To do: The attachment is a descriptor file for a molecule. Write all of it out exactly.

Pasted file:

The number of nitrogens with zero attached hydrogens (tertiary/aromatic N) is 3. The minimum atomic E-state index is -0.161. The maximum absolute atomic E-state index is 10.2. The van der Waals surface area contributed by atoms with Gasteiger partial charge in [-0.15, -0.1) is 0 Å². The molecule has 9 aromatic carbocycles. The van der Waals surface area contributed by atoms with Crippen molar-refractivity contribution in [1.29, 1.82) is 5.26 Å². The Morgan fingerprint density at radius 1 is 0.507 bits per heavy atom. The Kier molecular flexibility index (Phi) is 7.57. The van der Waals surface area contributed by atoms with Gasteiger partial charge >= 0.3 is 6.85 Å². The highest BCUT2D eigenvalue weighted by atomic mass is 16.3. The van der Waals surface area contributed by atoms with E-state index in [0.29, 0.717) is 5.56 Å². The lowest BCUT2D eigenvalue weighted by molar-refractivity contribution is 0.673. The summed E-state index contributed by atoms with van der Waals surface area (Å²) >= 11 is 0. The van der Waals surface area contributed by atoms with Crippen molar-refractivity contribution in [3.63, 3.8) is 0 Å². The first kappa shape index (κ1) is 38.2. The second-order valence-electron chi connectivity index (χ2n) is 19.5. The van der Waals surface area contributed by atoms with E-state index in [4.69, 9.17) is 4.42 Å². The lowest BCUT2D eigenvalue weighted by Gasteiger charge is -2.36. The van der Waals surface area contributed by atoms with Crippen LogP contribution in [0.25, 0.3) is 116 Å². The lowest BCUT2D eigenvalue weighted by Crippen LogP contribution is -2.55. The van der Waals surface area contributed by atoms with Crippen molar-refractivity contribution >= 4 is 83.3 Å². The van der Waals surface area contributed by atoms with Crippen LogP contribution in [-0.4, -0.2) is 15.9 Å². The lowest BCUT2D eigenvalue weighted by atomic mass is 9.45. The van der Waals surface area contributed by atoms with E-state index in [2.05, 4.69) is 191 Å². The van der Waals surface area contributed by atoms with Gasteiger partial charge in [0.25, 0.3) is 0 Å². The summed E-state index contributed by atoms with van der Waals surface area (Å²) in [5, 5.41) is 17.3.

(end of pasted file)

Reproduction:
The number of nitrogens with zero attached hydrogens (tertiary/aromatic N) is 3. The minimum atomic E-state index is -0.161. The maximum absolute atomic E-state index is 10.2. The van der Waals surface area contributed by atoms with Gasteiger partial charge in [-0.15, -0.1) is 0 Å². The molecule has 9 aromatic carbocycles. The van der Waals surface area contributed by atoms with Crippen molar-refractivity contribution in [1.29, 1.82) is 5.26 Å². The Morgan fingerprint density at radius 1 is 0.507 bits per heavy atom. The Kier molecular flexibility index (Phi) is 7.57. The van der Waals surface area contributed by atoms with Gasteiger partial charge >= 0.3 is 6.85 Å². The highest BCUT2D eigenvalue weighted by atomic mass is 16.3. The van der Waals surface area contributed by atoms with E-state index in [0.29, 0.717) is 5.56 Å². The lowest BCUT2D eigenvalue weighted by molar-refractivity contribution is 0.673. The summed E-state index contributed by atoms with van der Waals surface area (Å²) >= 11 is 0. The van der Waals surface area contributed by atoms with Crippen molar-refractivity contribution in [3.63, 3.8) is 0 Å². The first kappa shape index (κ1) is 38.2. The second-order valence-electron chi connectivity index (χ2n) is 19.5. The van der Waals surface area contributed by atoms with E-state index in [4.69, 9.17) is 4.42 Å². The lowest BCUT2D eigenvalue weighted by Gasteiger charge is -2.36. The van der Waals surface area contributed by atoms with Crippen LogP contribution in [0.25, 0.3) is 116 Å². The lowest BCUT2D eigenvalue weighted by Crippen LogP contribution is -2.55. The van der Waals surface area contributed by atoms with Crippen molar-refractivity contribution >= 4 is 83.3 Å². The van der Waals surface area contributed by atoms with Crippen LogP contribution in [-0.4, -0.2) is 15.9 Å². The lowest BCUT2D eigenvalue weighted by atomic mass is 9.45. The van der Waals surface area contributed by atoms with E-state index in [2.05, 4.69) is 191 Å². The van der Waals surface area contributed by atoms with Gasteiger partial charge in [0.25, 0.3) is 0 Å². The summed E-state index contributed by atoms with van der Waals surface area (Å²) in [5, 5.41) is 17.3.